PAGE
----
'Historic' Yemen Vote Puts Power to End US Complicity in World's Worst Humanitarian Crisis in Trump's Hands
September 14, 2020 | News | No Comments
All eyes turned to the White House Thursday after the House of Representatives “made history” by sending a resolution to end U.S. complicity in the Saudi-led assault on Yemen to President Donald Trump’s desk.
“The grassroots movement that propelled this landmark legislation through Congress has generated momentum that can’t be stopped by the president’s anticipated veto.”
—Kate Gould, Friends Committee on National Legislation
“President Trump has threatened to veto the resolution, but he could and most certainly should change his mind,” Paul Kawika Martin, senior director for policy and political affairs at Peace Action, said in a statement following the 247-175 vote.
While 16 Republicans joined the 231 Democrats who all voted in favor of the resolution, all 175 “no” votes came from the GOP. Read the full roll call here.
“For Trump, this vote poses some theoretically simple questions,” added Martin. “Does he want to continue violating the Constitution to support a famine-inducing intervention responsible for the worst humanitarian crisis on the planet? Does he think arming and advising countries that give U.S. weapons to al Qaeda is an acceptable cost of doing business?”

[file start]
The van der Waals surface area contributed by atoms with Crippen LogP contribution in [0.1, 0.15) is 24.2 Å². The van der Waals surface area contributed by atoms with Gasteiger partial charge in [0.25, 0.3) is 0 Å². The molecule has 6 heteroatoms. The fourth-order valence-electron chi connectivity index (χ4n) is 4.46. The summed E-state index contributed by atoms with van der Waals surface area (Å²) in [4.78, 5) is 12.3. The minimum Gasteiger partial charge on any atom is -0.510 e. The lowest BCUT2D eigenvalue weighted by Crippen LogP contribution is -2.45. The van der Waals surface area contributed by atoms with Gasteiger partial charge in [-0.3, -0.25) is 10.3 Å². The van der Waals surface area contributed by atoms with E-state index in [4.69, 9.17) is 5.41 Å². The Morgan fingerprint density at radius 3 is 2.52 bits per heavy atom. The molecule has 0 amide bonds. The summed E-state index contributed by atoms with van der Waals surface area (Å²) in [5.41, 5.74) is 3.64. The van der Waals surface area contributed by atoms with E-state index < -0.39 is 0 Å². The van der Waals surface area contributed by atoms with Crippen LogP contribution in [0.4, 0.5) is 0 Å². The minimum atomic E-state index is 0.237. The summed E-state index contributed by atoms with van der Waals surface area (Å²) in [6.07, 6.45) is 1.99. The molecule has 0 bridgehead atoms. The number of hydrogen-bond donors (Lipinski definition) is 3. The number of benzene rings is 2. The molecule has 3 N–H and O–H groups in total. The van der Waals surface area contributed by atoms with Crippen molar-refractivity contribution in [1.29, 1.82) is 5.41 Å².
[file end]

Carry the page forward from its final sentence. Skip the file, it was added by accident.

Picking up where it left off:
Passage of the Yemen War Powers resolution came after the GOP’s failed attempt to sabotage the legislation by inserting language condemning the global Boycott, Divestment, and Sanctions (BDS) movement. The Republican amendment resoundingly failed.
Kate Kizer, policy director of Win Without War, said the movement to end America’s role in the world’s worst humanitarian crisis won’t stop if Trump vetoes the Yemen resolution.
Kate Gould, legislative director for Middle East policy with the anti-war group Friends Committee on National Legislation (FCNL), echoed Kizer in a statement celebrating Thursday’s vote.
“This bicameral success is the strongest signal Congress has sent to date that the Saudi-led coalition must stop the slaughter and starvation of Yemeni men, women, and children,” Gould said. “The grassroots movement that propelled this landmark legislation through Congress has generated momentum that can’t be stopped by the president’s anticipated veto, and it won’t stop until American complicity in the world’s largest humanitarian crisis ends.”